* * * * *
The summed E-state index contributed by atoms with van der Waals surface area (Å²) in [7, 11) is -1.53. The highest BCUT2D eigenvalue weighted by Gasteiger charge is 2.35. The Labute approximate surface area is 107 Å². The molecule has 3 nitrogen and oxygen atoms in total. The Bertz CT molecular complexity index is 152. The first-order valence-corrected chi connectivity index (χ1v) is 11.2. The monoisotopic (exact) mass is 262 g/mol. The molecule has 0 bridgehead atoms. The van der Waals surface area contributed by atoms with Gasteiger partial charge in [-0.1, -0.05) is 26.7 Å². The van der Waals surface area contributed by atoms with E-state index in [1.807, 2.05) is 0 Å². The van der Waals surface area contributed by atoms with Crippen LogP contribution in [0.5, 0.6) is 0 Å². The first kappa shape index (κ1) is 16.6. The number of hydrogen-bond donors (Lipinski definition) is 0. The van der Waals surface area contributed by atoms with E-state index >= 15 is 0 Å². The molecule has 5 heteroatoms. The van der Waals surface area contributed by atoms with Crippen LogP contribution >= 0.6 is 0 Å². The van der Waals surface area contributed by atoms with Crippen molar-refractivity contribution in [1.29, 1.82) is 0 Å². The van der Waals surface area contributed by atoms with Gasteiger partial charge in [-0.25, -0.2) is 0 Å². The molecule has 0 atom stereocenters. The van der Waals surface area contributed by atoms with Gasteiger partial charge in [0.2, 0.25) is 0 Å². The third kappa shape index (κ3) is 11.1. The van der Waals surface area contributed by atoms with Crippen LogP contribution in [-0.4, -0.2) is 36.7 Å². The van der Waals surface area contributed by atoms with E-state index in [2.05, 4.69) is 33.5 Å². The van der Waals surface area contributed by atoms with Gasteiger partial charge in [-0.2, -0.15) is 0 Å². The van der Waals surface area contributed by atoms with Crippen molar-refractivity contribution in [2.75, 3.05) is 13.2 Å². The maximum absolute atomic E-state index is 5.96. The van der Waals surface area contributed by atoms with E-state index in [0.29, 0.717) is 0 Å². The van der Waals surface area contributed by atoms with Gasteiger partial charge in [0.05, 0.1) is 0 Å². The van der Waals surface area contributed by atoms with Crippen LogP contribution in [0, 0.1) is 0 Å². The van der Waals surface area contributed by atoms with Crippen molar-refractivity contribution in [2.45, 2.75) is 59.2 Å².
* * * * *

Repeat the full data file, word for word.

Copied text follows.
The summed E-state index contributed by atoms with van der Waals surface area (Å²) in [7, 11) is -1.53. The highest BCUT2D eigenvalue weighted by Gasteiger charge is 2.35. The Labute approximate surface area is 107 Å². The molecule has 3 nitrogen and oxygen atoms in total. The Bertz CT molecular complexity index is 152. The first-order valence-corrected chi connectivity index (χ1v) is 11.2. The monoisotopic (exact) mass is 262 g/mol. The molecule has 0 bridgehead atoms. The van der Waals surface area contributed by atoms with Gasteiger partial charge in [-0.1, -0.05) is 26.7 Å². The van der Waals surface area contributed by atoms with E-state index in [1.807, 2.05) is 0 Å². The van der Waals surface area contributed by atoms with Crippen LogP contribution in [0.5, 0.6) is 0 Å². The first kappa shape index (κ1) is 16.6. The number of hydrogen-bond donors (Lipinski definition) is 0. The van der Waals surface area contributed by atoms with E-state index >= 15 is 0 Å². The molecule has 5 heteroatoms. The van der Waals surface area contributed by atoms with Crippen LogP contribution >= 0.6 is 0 Å². The van der Waals surface area contributed by atoms with Crippen molar-refractivity contribution in [1.29, 1.82) is 0 Å². The van der Waals surface area contributed by atoms with Gasteiger partial charge in [-0.25, -0.2) is 0 Å². The molecule has 0 atom stereocenters. The van der Waals surface area contributed by atoms with Gasteiger partial charge in [0.2, 0.25) is 0 Å². The third kappa shape index (κ3) is 11.1. The van der Waals surface area contributed by atoms with Crippen LogP contribution in [-0.4, -0.2) is 36.7 Å². The van der Waals surface area contributed by atoms with E-state index in [2.05, 4.69) is 33.5 Å². The van der Waals surface area contributed by atoms with Gasteiger partial charge in [-0.2, -0.15) is 0 Å². The van der Waals surface area contributed by atoms with Crippen molar-refractivity contribution in [2.75, 3.05) is 13.2 Å². The maximum absolute atomic E-state index is 5.96. The van der Waals surface area contributed by atoms with E-state index in [0.29, 0.717) is 0 Å². The van der Waals surface area contributed by atoms with Gasteiger partial charge in [0.05, 0.1) is 0 Å². The van der Waals surface area contributed by atoms with Crippen LogP contribution in [0, 0.1) is 0 Å². The van der Waals surface area contributed by atoms with Crippen molar-refractivity contribution in [2.45, 2.75) is 59.2 Å².